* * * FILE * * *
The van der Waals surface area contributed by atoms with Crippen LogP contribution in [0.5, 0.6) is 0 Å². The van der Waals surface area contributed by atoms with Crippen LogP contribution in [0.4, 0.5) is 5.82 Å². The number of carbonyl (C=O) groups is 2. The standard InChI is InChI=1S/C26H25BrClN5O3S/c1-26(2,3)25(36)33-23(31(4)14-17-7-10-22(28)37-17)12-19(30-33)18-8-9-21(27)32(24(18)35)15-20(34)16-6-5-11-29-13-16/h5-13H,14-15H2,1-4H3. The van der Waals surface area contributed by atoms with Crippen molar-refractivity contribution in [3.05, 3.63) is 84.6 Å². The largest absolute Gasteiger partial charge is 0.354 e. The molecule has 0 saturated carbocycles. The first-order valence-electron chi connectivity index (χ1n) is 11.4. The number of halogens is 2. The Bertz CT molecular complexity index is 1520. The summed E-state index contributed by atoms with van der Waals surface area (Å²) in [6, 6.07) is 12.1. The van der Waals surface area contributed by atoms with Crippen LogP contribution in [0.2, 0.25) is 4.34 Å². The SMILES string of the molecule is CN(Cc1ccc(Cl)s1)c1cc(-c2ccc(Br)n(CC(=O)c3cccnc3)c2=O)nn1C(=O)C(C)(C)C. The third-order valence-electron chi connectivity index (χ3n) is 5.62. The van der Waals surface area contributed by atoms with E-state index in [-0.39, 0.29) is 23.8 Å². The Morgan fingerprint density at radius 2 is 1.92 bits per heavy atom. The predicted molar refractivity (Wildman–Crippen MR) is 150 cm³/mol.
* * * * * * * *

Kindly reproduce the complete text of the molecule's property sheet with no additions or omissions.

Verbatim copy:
The van der Waals surface area contributed by atoms with Crippen LogP contribution in [0.5, 0.6) is 0 Å². The van der Waals surface area contributed by atoms with Crippen LogP contribution in [0.4, 0.5) is 5.82 Å². The number of carbonyl (C=O) groups is 2. The standard InChI is InChI=1S/C26H25BrClN5O3S/c1-26(2,3)25(36)33-23(31(4)14-17-7-10-22(28)37-17)12-19(30-33)18-8-9-21(27)32(24(18)35)15-20(34)16-6-5-11-29-13-16/h5-13H,14-15H2,1-4H3. The van der Waals surface area contributed by atoms with Crippen molar-refractivity contribution in [3.05, 3.63) is 84.6 Å². The largest absolute Gasteiger partial charge is 0.354 e. The molecule has 0 saturated carbocycles. The first-order valence-electron chi connectivity index (χ1n) is 11.4. The number of halogens is 2. The Bertz CT molecular complexity index is 1520. The summed E-state index contributed by atoms with van der Waals surface area (Å²) in [6, 6.07) is 12.1. The van der Waals surface area contributed by atoms with Crippen LogP contribution in [0.2, 0.25) is 4.34 Å². The SMILES string of the molecule is CN(Cc1ccc(Cl)s1)c1cc(-c2ccc(Br)n(CC(=O)c3cccnc3)c2=O)nn1C(=O)C(C)(C)C. The third-order valence-electron chi connectivity index (χ3n) is 5.62. The van der Waals surface area contributed by atoms with E-state index in [-0.39, 0.29) is 23.8 Å². The Morgan fingerprint density at radius 2 is 1.92 bits per heavy atom. The predicted molar refractivity (Wildman–Crippen MR) is 150 cm³/mol.